Novels, Written Texts Read in English, Literature Classes Assert Various Ideas

Blake’s literature selection teaches differing beliefs, ideas on what happens after death


Sage Marmet

Novels offer a plethora of after death interpretations that spur introspection and self-reflection while reading.

Sage Marmet, Co-Editor-in-Chief

Sophocles’ “Antigone”: “I have longer to please the dead than please the living here: in the kingdom down below I’ll lie forever.”

Elie Wiesel’s “Night”: “To no longer exist. To no longer feel the excruciating pain of my foot. To no longer feel anything, neither fatigue nor cold, nothing…deep inside, I knew that to sleep meant to die…the night was growing longer, never ending.”

John Donne’s “Holy Sonnets”: “One short sleep past, we wake eternally, / And death shall be no more; death, thou shalt die.”

Chinua Achebe’sThings Fall Apart”: “The land of the living was not far removed from the domain of the ancestorsÖ when an old man died, because an old man was very close to the ancestors. A man’s life from birth to death was a series of transition rites which brought him nearer and nearer to his ancestors.”

Each of these four texts discuss death within different ethnic, religious, and cultural paradigms, teaching us how beliefs surrounding death are versatile. “Antigone” discusses the ancient Greek belief of the underworld, Donne’s “Holy Sonnets” unpack the dichotomy between heaven and hell. Wiesel explains how death, or eternal “night,” felt inevitable in Nazi concentration camps, while “Things Fall Apart” explains the belief that human life is a path that leads one closer to their ancestors. Blake’s literary texts allow us to embrace the discomfort of discussing death by displaying a diverse array of authors’ commentary surrounding death: we learn that death is a unique, personal experience of human reality, and it awaits individual opinions and analysis in order to elicit a deeper understanding.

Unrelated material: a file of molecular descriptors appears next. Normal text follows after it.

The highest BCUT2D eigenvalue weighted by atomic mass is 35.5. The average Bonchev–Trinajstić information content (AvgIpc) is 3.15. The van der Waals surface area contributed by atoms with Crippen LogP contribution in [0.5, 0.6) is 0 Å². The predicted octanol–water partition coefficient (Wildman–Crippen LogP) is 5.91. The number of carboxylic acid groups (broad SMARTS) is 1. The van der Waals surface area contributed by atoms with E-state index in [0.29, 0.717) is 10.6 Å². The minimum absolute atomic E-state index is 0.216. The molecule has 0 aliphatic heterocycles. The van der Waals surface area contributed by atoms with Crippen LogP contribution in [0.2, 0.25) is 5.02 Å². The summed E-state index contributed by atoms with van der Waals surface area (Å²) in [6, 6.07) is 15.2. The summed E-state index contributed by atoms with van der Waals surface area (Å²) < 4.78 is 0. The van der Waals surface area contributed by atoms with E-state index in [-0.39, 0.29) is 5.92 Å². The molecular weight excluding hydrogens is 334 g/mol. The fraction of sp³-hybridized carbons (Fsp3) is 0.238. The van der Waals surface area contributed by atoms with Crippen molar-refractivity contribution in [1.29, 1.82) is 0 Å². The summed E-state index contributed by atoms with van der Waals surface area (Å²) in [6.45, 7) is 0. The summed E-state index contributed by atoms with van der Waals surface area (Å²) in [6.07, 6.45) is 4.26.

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I and other English teachers try to bring an open mindedness to the words on the page and what they signify about the character’s consciousness… I think there’s a lot of openness about it, and I think that that’s one of the magical things about fiction and and about mythology is that we can read a sacred text and take it literally from the point of view of a believer, and we can read a religious text or a sacred text or a story and think critically about it– what are the realities or how does that impact the way that we think and behave and act in this world, when we have some sort of relationship, imagined or real, with what we want to call an afterlife or an underworld, or a heaven or a hell or just the presence of ancestors in our everyday world.”

— Rick Cawood, English Department Chair